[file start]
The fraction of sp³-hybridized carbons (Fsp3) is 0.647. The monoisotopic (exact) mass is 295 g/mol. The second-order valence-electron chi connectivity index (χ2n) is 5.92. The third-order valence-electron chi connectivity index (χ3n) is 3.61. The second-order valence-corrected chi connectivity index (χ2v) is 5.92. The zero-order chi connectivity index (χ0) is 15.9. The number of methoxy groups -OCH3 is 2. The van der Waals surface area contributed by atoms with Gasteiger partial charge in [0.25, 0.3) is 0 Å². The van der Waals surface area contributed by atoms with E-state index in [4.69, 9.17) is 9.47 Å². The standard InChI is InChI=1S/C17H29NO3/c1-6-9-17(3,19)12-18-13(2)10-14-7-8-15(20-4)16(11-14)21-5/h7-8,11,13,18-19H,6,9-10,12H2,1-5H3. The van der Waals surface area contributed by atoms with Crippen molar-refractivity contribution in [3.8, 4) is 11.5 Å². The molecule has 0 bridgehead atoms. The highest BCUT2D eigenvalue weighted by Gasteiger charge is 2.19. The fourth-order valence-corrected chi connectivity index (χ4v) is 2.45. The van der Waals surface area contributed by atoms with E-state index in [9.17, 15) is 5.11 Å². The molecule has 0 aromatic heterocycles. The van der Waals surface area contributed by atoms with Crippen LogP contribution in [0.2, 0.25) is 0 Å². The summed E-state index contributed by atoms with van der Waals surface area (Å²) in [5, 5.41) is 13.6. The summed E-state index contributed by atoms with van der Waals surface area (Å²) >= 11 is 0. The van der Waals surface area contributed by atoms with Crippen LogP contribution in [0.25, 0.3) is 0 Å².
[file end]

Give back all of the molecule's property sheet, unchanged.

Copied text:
The fraction of sp³-hybridized carbons (Fsp3) is 0.647. The monoisotopic (exact) mass is 295 g/mol. The second-order valence-electron chi connectivity index (χ2n) is 5.92. The third-order valence-electron chi connectivity index (χ3n) is 3.61. The second-order valence-corrected chi connectivity index (χ2v) is 5.92. The zero-order chi connectivity index (χ0) is 15.9. The number of methoxy groups -OCH3 is 2. The van der Waals surface area contributed by atoms with Gasteiger partial charge in [0.25, 0.3) is 0 Å². The van der Waals surface area contributed by atoms with E-state index in [4.69, 9.17) is 9.47 Å². The standard InChI is InChI=1S/C17H29NO3/c1-6-9-17(3,19)12-18-13(2)10-14-7-8-15(20-4)16(11-14)21-5/h7-8,11,13,18-19H,6,9-10,12H2,1-5H3. The van der Waals surface area contributed by atoms with Crippen molar-refractivity contribution in [3.8, 4) is 11.5 Å². The molecule has 0 bridgehead atoms. The highest BCUT2D eigenvalue weighted by Gasteiger charge is 2.19. The fourth-order valence-corrected chi connectivity index (χ4v) is 2.45. The van der Waals surface area contributed by atoms with E-state index in [9.17, 15) is 5.11 Å². The molecule has 0 aromatic heterocycles. The van der Waals surface area contributed by atoms with Crippen LogP contribution in [0.2, 0.25) is 0 Å². The summed E-state index contributed by atoms with van der Waals surface area (Å²) in [5, 5.41) is 13.6. The summed E-state index contributed by atoms with van der Waals surface area (Å²) >= 11 is 0. The van der Waals surface area contributed by atoms with Crippen LogP contribution in [0.25, 0.3) is 0 Å².